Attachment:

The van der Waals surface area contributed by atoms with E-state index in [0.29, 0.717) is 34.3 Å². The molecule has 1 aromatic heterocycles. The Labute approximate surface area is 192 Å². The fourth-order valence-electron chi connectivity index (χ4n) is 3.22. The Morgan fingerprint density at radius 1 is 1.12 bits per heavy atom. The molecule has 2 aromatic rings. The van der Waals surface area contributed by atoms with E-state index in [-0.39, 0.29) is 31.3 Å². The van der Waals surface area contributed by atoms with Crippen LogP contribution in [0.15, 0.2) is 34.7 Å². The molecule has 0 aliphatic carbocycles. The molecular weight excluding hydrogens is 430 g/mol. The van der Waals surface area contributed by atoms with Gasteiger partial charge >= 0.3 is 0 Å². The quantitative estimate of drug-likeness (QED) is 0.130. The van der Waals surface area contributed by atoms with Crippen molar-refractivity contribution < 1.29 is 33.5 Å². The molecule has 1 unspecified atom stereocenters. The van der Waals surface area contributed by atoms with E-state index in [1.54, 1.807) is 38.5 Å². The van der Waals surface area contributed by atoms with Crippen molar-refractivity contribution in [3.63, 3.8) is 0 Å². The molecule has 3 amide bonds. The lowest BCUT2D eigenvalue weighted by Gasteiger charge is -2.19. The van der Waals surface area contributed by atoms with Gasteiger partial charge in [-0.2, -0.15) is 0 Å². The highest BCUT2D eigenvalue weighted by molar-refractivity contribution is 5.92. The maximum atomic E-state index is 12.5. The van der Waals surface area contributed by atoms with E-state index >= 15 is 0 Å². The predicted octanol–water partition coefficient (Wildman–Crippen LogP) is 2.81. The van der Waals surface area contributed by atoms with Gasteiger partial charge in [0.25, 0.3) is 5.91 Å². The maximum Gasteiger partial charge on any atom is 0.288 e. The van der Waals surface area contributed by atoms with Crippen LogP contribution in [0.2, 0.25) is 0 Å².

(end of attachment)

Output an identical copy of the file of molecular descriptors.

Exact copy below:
The van der Waals surface area contributed by atoms with E-state index in [0.29, 0.717) is 34.3 Å². The molecule has 1 aromatic heterocycles. The Labute approximate surface area is 192 Å². The fourth-order valence-electron chi connectivity index (χ4n) is 3.22. The Morgan fingerprint density at radius 1 is 1.12 bits per heavy atom. The molecule has 2 aromatic rings. The van der Waals surface area contributed by atoms with E-state index in [-0.39, 0.29) is 31.3 Å². The van der Waals surface area contributed by atoms with Crippen LogP contribution in [0.15, 0.2) is 34.7 Å². The molecule has 0 aliphatic carbocycles. The molecular weight excluding hydrogens is 430 g/mol. The van der Waals surface area contributed by atoms with Gasteiger partial charge >= 0.3 is 0 Å². The quantitative estimate of drug-likeness (QED) is 0.130. The van der Waals surface area contributed by atoms with Crippen molar-refractivity contribution < 1.29 is 33.5 Å². The molecule has 1 unspecified atom stereocenters. The van der Waals surface area contributed by atoms with E-state index in [1.54, 1.807) is 38.5 Å². The van der Waals surface area contributed by atoms with Crippen molar-refractivity contribution in [3.63, 3.8) is 0 Å². The molecule has 3 amide bonds. The lowest BCUT2D eigenvalue weighted by Gasteiger charge is -2.19. The van der Waals surface area contributed by atoms with Gasteiger partial charge in [-0.2, -0.15) is 0 Å². The highest BCUT2D eigenvalue weighted by molar-refractivity contribution is 5.92. The maximum atomic E-state index is 12.5. The van der Waals surface area contributed by atoms with E-state index >= 15 is 0 Å². The predicted octanol–water partition coefficient (Wildman–Crippen LogP) is 2.81. The van der Waals surface area contributed by atoms with Gasteiger partial charge in [0.25, 0.3) is 5.91 Å². The maximum Gasteiger partial charge on any atom is 0.288 e. The van der Waals surface area contributed by atoms with Crippen LogP contribution in [0.2, 0.25) is 0 Å².